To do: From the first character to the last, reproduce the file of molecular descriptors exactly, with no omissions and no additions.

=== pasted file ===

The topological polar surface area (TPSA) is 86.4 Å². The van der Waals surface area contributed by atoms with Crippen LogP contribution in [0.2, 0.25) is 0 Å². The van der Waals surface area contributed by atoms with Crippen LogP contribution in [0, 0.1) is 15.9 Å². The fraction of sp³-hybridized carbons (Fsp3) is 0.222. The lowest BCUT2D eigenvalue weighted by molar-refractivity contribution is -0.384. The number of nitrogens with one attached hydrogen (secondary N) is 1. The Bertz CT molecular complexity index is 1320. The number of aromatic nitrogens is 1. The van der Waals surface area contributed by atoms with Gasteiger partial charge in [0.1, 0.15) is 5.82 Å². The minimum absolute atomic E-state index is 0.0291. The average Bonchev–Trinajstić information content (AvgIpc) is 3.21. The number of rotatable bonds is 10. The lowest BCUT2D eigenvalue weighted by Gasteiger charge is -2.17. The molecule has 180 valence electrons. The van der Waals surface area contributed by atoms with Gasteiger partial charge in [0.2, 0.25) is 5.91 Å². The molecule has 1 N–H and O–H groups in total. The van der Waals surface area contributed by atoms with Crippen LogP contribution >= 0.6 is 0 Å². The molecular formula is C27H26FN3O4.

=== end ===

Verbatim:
The topological polar surface area (TPSA) is 86.4 Å². The van der Waals surface area contributed by atoms with Crippen LogP contribution in [0.2, 0.25) is 0 Å². The van der Waals surface area contributed by atoms with Crippen LogP contribution in [0, 0.1) is 15.9 Å². The fraction of sp³-hybridized carbons (Fsp3) is 0.222. The lowest BCUT2D eigenvalue weighted by molar-refractivity contribution is -0.384. The number of nitrogens with one attached hydrogen (secondary N) is 1. The Bertz CT molecular complexity index is 1320. The number of aromatic nitrogens is 1. The van der Waals surface area contributed by atoms with Gasteiger partial charge in [0.1, 0.15) is 5.82 Å². The minimum absolute atomic E-state index is 0.0291. The average Bonchev–Trinajstić information content (AvgIpc) is 3.21. The number of rotatable bonds is 10. The lowest BCUT2D eigenvalue weighted by Gasteiger charge is -2.17. The molecule has 180 valence electrons. The van der Waals surface area contributed by atoms with Gasteiger partial charge in [0.2, 0.25) is 5.91 Å². The molecule has 1 N–H and O–H groups in total. The van der Waals surface area contributed by atoms with Crippen LogP contribution >= 0.6 is 0 Å². The molecular formula is C27H26FN3O4.